My favorite stall bedding for horses is straw. This preference probably dates back to my old Thoroughbred racetrack days. I think cleaning a stall bed on straw is easy and efficient. Done properly, there is very little waste. You start by cleaning a corner first, pile the good straw there, and work your way around all four corners. Pick out any remaining manure and wet areas in the middle and then fluff the straw back around the stall. It’s as simple as that. I think if a horse could have a say in the matter, they might like straw best, too. It’s about as natural as can be to where they’d lie down if given the choice outside. I can imagine them looking out at a field of tall grass when thinking about taking a nap, and then looking back at a (hypothetical) field of sawdust. Hmmm… The sad thing about straw it that’s it’s almost as expensive as hay in most parts, and in certain areas of the country, it is almost double the price of hay. The demand for straw in landscaping is largely responsible for straws’ high prices.
Sawdust is the most commonly-used bedding in stables. If one is lucky and has an ample storage area, they can get it hauled in by the dump truck load, which is the most economical route. When buying bagged sawdust, I’d venture to say it costs just as much to bed your horse as it does to feed them. Sawdust has additional drawbacks. For one, as the name implies, it is dust. Dust is not good for a horse; the finer the sawdust the higher the risk of respiratory ills. You can dampen the sawdust once you bed the stall down, but the dampness can only be dampness (not wet) and the desired amount of moisture will soon evaporate. If you walk through your horse’s stall and stir up dust, imagine the dust bowl your horse creates over the course of a day or night. Add to that, your horse’s head being close to the ground a good deal of the time when eating hay, and clean breathing for him or her in a stall bed on dusty sawdust is highly unlikely. There are also horses that are allergic to the oils in sawdust. Its owner will do well to find sawdust or shavings rendered from kiln dried woods. Otherwise, you’ll have a horse with chronic hives and added potential for breathing problems.
Wood Chips. They certainly are pretty. And for the most part, they do their job. They put down a nice bed for the horses to lie on, stand in, and “relieve” themselves. Some wood chips are more absorbent than others. The main problem with wood chips is that they stick to manure, which causes major amounts of waste. Once upon a time, the average barn crew cleaned stalls once a week. Wood chips were great back then. Now stalls are cleaned daily. Cleaning a stall bed on wood chips requires time and discrimination. If cost is an issue, you simply can’t go in and start heave-hoeing. You have to be “picky” (no pun intended) in the way you remove the soiled parts of the stall. Otherwise, it’s like throwing money out the door. Entertaining the question again about where would a horse lie down out in the wild, we have a retired Thoroughbred broodmare that thinks wood chips are the greatest things on earth. When her stall is bed, she’s down and rolling and looks like a wood-chip Christmas tree when she’s all said and done. She obviously loves the feel of the soft bedding.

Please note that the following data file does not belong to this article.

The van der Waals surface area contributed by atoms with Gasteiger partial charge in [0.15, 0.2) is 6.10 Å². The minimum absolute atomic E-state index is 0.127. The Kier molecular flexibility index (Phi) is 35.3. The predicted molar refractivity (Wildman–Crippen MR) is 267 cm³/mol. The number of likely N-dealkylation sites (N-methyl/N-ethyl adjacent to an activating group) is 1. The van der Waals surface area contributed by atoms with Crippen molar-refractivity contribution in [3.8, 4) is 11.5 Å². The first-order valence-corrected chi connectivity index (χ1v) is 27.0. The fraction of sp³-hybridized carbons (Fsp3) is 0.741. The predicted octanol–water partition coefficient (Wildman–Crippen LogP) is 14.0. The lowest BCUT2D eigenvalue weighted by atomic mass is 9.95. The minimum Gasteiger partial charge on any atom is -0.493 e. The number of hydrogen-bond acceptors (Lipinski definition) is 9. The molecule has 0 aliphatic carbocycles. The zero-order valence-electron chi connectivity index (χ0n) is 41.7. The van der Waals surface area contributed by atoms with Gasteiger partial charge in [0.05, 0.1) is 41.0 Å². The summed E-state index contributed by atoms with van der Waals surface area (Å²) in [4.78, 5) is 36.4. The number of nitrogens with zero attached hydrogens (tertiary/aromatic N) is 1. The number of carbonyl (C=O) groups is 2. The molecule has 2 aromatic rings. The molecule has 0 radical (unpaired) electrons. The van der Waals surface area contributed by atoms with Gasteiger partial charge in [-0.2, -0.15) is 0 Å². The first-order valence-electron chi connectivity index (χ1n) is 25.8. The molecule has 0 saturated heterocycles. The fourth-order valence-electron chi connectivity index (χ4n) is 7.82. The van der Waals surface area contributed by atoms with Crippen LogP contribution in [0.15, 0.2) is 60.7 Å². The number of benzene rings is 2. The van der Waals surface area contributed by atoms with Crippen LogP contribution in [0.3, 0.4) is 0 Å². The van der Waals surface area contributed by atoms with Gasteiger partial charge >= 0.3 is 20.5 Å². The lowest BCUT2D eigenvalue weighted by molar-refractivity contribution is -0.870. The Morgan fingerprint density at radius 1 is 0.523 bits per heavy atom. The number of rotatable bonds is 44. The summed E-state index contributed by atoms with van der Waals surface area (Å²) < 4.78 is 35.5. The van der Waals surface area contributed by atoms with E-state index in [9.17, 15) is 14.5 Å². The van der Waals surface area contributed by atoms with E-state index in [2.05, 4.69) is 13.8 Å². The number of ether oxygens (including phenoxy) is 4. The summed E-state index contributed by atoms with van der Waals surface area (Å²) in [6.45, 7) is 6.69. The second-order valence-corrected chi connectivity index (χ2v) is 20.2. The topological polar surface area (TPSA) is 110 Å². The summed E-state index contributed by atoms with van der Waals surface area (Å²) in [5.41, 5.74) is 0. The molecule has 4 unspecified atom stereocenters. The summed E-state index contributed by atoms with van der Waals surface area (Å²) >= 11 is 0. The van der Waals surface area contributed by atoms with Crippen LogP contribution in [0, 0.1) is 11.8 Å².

Pine Pellets. These products are great for the backyard barn. You have to start out with a good base, which can be costly. Most manufactures recommend five to six bags to start. But once done, the stalls bed on pine pellets, which plump up when “moisturized” are easy and most efficient. The drawback with the pine pellets, in my opinion, is that they too become dusty. And before very long, look downright dirty, and can get pretty smelly.
The same can be said for Corn Pellets. It’s a great way to bed stalls on your own farm, particularly if you only have a few horses. You start with a base, five or six bags, depending on the size of the stall. And you can either lightly wet it down or let your horse’s urine wet it down. You only pick out the manure, and leave all but the heaviest wet spots. This is part of the process and it’s a breeze cleaning a stall bed this way. The problem I had with the corn pellets was that other people in the barn complained about the smell. It was fine during the summer, when all the doors and windows were open. But once fall hit and the barn was closed up at night, the smell became somewhat overwhelming to some come morning. The most common comment was that it smelled like “corn mash.”
Whatever the product one chooses, it’s important to keep your horse’s stall clean and as dust-free as possible, with a solid base for good footing and for when they lie down. I’ve seen barns where all the bedding is on the walls and very little in the center of the stalls. The logic behind that makes no sense to me. I’m not into stock piling the bedding so I can pull it into the middle two or three days from now. A horse’s stall should be bed to work its best day in and day out. Mares need a little extra bedding around the perimeter of their stall. Geldings need extra bedding in the center of their stalls. Some horses are easier to clean up after than others. Some go in one place, some drag whatever they’ve done everywhere. It should only take a few days of cleaning a horse’s stall to determine their patterns. Bed accordingly.